The Norwegian justice system is getting ready for the trial of terrorist and mass murderer Anders Behring Breivik, set to begin April 16. But in a country where the maximum penalty for murder is 21 years in prison, the nation is struggling over the issue of how to deal with crimes of such monstrous proportions.
Inside Parliament, Norwegian legislators are debating a highly controversial new law to make it possible to incarcerate Breivik indefinitely—in psychiatric care. Outside Parliament, at least one victim’s family says if Norway can’t handle it appropriately, the case should be tried internationally.
On July 22, 2011, Anders Behring Breivik, 33, detonated a bomb in the heart of the Norwegian capital Oslo, killing eight people. He then traveled, armed and disguised as a police officer, to the island of Utoya, where the youth league of the ruling Norwegian Social Democratic Party was holding its traditional summer camp. There, Breivik proceeded to systematically gun down everyone he came across, killing 69 people, mostly campers.
His crime, which was politically motivated—he allegedly published a 1,500-page online manifesto railing against what the called the Islamization of Europe—is utterly unprecedented in times of peace, not only in Norway, but in all of post-World War II Scandinavia.
While Norwegian Prime Minister Jens Stoltenberg vowed after the killings that Norway would meet the violence and terror with an even more open and democratic society, the problem of how to deal with a crime of such magnitude under current law becomes the focus of debate.
Norway has no death penalty or life imprisonment, and the maximum penalty is 21 years, which would land Breivik out on the streets of Norway at the age of 54. If he, on the other hand, is declared insane, he could also, in theory, be released into society as soon as he is deemed rehabilitated.
Now, however, a new law is being suggested under which Breivik, should he be found insane, and could be held indefinitely—purportedly as a means of protecting him against retaliation—or for as long as the police perceive there would be a threat against his life. The law has set off a heated debate in Norway.
“There are several controversial aspects of this law,” Norwegian reporter Ronnie Baraldsnes told Swedish Radio (SR) on Tuesday. “Mainly, the evaluation of whether Behring Breivik should remain [in] custody would be transferred from medical professionals to the police.”
This law, which would apply to dangerous inmates in psychiatric wards, has in fact been making the rounds in the Norwegian legislative system for several years, Baraldsnes said. But after Breivik’s terrorist acts last year, legislators have seized on it as a good solution for dealing with him, and are trying to push it through Parliament very quickly.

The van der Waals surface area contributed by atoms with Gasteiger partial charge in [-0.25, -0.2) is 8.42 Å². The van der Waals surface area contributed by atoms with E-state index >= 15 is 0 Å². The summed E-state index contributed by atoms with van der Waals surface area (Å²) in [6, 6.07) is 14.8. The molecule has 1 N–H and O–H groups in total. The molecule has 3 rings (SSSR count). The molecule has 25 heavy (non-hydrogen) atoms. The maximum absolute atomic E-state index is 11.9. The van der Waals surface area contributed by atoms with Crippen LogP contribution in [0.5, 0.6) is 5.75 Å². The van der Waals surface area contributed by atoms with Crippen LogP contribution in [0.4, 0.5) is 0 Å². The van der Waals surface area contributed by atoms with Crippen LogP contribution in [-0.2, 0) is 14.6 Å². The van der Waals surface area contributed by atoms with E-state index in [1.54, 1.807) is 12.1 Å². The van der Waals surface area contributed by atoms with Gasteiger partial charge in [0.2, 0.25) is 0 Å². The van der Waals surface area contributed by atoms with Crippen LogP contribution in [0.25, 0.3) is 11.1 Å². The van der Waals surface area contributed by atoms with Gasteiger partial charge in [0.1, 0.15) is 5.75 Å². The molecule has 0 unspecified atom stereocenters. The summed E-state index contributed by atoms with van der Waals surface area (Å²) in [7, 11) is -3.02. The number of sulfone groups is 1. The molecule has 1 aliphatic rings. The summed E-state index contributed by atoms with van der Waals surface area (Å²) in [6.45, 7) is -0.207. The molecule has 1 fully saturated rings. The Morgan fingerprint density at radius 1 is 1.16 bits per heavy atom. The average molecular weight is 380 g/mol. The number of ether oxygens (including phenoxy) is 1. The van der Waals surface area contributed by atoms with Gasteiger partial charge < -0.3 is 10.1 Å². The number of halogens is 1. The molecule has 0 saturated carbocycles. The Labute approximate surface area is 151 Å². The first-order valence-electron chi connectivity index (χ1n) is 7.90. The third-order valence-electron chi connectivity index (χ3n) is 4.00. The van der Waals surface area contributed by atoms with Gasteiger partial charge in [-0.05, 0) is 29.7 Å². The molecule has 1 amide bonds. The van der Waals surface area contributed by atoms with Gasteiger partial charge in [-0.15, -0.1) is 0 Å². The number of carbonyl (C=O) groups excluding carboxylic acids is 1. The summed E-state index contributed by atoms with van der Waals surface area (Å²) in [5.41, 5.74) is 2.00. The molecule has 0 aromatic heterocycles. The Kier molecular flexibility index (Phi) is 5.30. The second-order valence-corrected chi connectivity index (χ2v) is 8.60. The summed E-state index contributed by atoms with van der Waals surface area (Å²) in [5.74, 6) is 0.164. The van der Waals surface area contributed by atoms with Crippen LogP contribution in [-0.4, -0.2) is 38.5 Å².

“Everybody interprets this law as relating directly to Breivik,” Baraldsnes said, but that’s not the case. Nonetheless, this has become another controversial aspect—that a law is tailor made for a specific individual.
The idea of keeping someone incarcerated for protective purposes has also been criticized, since all citizens should have equal protection under the law, by the police, regardless of what they have done.
“At the same time, politicians are caught in a difficult situation. That Behring Breivik would ever be released into society again is unthinkable,” Baraldsnes told SR. “It would be extremely harmful to many people’s sense of justice. That’s why the government wants to make sure that they can keep him locked up for the rest of his life.”
Meanwhile, others feel that spending the rest of his life in a Norwegian psychiatric ward would be too good for what is most likely the worst criminal in Norwegian peacetime history.
Norwegian television (NRK) interviewed the parents of Tamta Liparteliani, 23, who was one of Behring Breivik’s victims on Utoya. Her parents, who still live in their native country of Georgia, where Liparteliani’s death made big news, feel that Breivik is getting off too easily, and they have a hard time understanding the Norwegian criminal justice system.
They have seen images on TV of Breivik’s current living conditions in Norway and feel that if he is remanded to a psychiatric ward in Norway, he will be living a life of luxury.
“Maybe I don’t know enough about Norwegian law, but I wish that he would be treated like terrorists are treated in other countries. If Norway can’t do this, maybe the international court in The Hague can take this case on,” Liparteliani’s mother, Leila Asatiani, told NRK.